Cubase cancels out any other sound?

so I have used Cubase since 2018 across multiple versions, (not my pc) and I could open any other apps and still receive a sound fine. however, when I got Cubase 11 on my pc I experienced a problem and can’t fix it?
whenever Cubase is open, my microphone and audio will not work with any other apps?

Hi and welcome,

One ASIO driver cannot be shared among multiple applications. Make sure, you are using other driver in the other applicant(s), please.

Interesting. I’d wondered about this.

I am using a Focusrite audio interface with ASIO and Sonarworks Reference calibration for Cubase

I am also using Focusrite audio interface with ASIO and Sonarworks SystemWide (also in ASIO mode) calibration for desktop audio.

I can use both at the same time without any problems at all.

Reference is a plugin which is used in the Control Room inserts, so Cubase is still using the normal ASIO driver. It’s not as if Sonarworks is mixing the signals prior to them going to the ASIO interface.

So I wonder why it works for me?

@SledDriver I think the point of this topic was to help @art.reeder2013 to figure out his problem :smiley: but in any case what you tell could have several explanations.
For example if in the Studio settings you tell to release the driver when the application (Cubase) is in background you are able to listen to your audio player while Cubase is minimized


No, I do not have that checked.

And I do not minimise Cubase.

I can literally, for instance, play Youtube or Spotify or any other audio app while Cubase is full screen and playing. Works perfect.

I have family high up in Focusrite technical. I’ll ask them about it. :slight_smile: I also have an ongoing dialogue with Sonarworks technical. I’ll ask them too.

I’d assumed it was normal.

Oh, and re your opening gambit, I consider my comments as possibly part of the solution to the OP and not mindless drivel as you suggest. :wink:

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I don’t think Youtube or Spotify is using ASIO driver. I would expect they are using different type of driver, like WDM or MME (if the names are correct and still valid in Windows 10, I’m sorry, I’m not Windows guy).

Sonarworks Systemwide is their non-DAW calibration facility for all system sound except DAW.

The DAW uses the usual ASIO driver, and a Sonarworks plugin within the DAW to calibrate the Control Room output, so that is separate from the system sound.

The system uses another program called SystemWide to calibrate all other sound. This program is seen by the system as an additional audio driver, prior to the actual audio driver, so the Windows Sound output dialog looks like this.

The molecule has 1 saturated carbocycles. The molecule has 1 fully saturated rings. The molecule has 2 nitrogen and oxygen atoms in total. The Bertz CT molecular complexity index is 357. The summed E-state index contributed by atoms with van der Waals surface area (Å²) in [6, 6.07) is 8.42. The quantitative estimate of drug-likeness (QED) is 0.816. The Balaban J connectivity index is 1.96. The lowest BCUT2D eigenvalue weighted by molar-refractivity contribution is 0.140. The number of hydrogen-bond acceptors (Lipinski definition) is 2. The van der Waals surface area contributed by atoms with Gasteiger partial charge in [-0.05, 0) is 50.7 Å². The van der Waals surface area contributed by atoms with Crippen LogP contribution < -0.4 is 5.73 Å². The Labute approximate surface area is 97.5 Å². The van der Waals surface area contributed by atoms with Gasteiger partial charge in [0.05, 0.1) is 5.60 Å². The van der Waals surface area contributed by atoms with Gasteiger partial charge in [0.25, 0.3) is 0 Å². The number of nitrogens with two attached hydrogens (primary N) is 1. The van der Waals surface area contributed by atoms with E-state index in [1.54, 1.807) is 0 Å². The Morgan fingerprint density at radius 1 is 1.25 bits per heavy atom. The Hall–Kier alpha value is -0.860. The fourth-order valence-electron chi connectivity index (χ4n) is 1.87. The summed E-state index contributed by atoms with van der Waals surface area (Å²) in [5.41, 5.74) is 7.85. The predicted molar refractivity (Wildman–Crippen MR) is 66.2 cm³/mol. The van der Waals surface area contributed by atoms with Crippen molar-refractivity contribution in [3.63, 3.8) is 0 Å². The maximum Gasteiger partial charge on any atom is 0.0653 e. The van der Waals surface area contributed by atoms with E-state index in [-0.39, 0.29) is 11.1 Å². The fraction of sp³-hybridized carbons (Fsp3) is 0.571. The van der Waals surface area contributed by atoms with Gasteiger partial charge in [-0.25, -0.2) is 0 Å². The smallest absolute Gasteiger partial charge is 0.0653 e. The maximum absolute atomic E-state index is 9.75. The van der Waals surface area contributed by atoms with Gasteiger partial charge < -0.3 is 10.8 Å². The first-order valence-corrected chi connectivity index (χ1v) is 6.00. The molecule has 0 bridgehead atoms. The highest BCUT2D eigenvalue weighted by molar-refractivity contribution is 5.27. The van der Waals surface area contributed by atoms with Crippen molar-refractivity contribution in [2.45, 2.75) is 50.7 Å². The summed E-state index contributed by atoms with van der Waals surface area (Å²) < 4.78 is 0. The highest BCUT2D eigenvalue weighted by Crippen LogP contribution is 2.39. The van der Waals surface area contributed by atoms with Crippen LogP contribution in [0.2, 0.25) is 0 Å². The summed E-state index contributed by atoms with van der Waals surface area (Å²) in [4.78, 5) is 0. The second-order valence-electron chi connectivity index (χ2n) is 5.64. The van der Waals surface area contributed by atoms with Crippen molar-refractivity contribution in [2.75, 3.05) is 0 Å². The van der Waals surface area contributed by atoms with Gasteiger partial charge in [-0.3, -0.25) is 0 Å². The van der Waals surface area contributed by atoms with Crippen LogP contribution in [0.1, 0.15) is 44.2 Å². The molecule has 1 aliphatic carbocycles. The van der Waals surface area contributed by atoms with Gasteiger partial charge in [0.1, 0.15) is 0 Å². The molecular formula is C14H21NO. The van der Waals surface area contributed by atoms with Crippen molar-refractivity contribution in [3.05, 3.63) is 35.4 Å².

Sonarworks can run in ASIO or WASAPI mode, but I am definitely using it in ASIO as you can see below, and it’s even appears to be using the same ASIO channels as the DAW.

As you can see Sonarworks SystemWide is the default output for the desktop audio.


And SystemWide is kept as the default device automatically.


So I still don’t understand how they can both play at the same time, but they do, very well.

I think that’s the same principle when you use Voicemeeter (VB-Audio VoiceMeeter) that virtually mixes the signal allowing to merge multiple sound sources at once.

For example with it I can open different Native Instruments standalone app (ex. Guitar Rig, FM8, Massive) all at the same time and I can hear sound from each (using my onboard audio chip). While doing this I can play my guitar in the external USB card and still hear it.

This because Voicemeeter is the output same as it says in your last image: when you change the output in your system SystemWide will hijack it (by remaining still the default output) but will set as its output the device you chose effectively allowing to have multiple sources that go in SystemWide and one output (SystemWide itself).

Ofc I do not have it installed so mine is just a guess.

I am also a bit confused about the setup because in this page (Can I use Systemwide with my DAW? – Sonarworks FAQ) see bottom says:

Please note that Systemwide will not work with Cubase on Windows because Systemwide currently supports Windows native drivers only while Cubase works exclusively with ASIO drivers. We plan to add ASIO driver support on Systemwide in the future.

That info is out of date. ASIO was added to SystemWide some time ago and works well.

And you would never want to use SystemWide with your DAW. Sonarworks provides a separate VST version called Reference, as I mentioned above, and you insert that in your Control Room insert chain to gain calibration. The audio routing within Cubase is normal, going via whichever output driver you are using, including ASIO.

In fact you can use multiple instances of Reference in separate Cubase monitor setups concurrently to calibrate various near/mid/wide field monitors all at the same time as you switch between them.

SystemWide is completely separate from the DAW Reference product, and is meant for desktop audio, not DAW audio. And it does that very well too. SystemWide can be run in ASIO or WASAPI modes.

Reference doesn’t have such a mode. It just feeds whatever drivers your DAW is set up to use, ASIO or otherwise.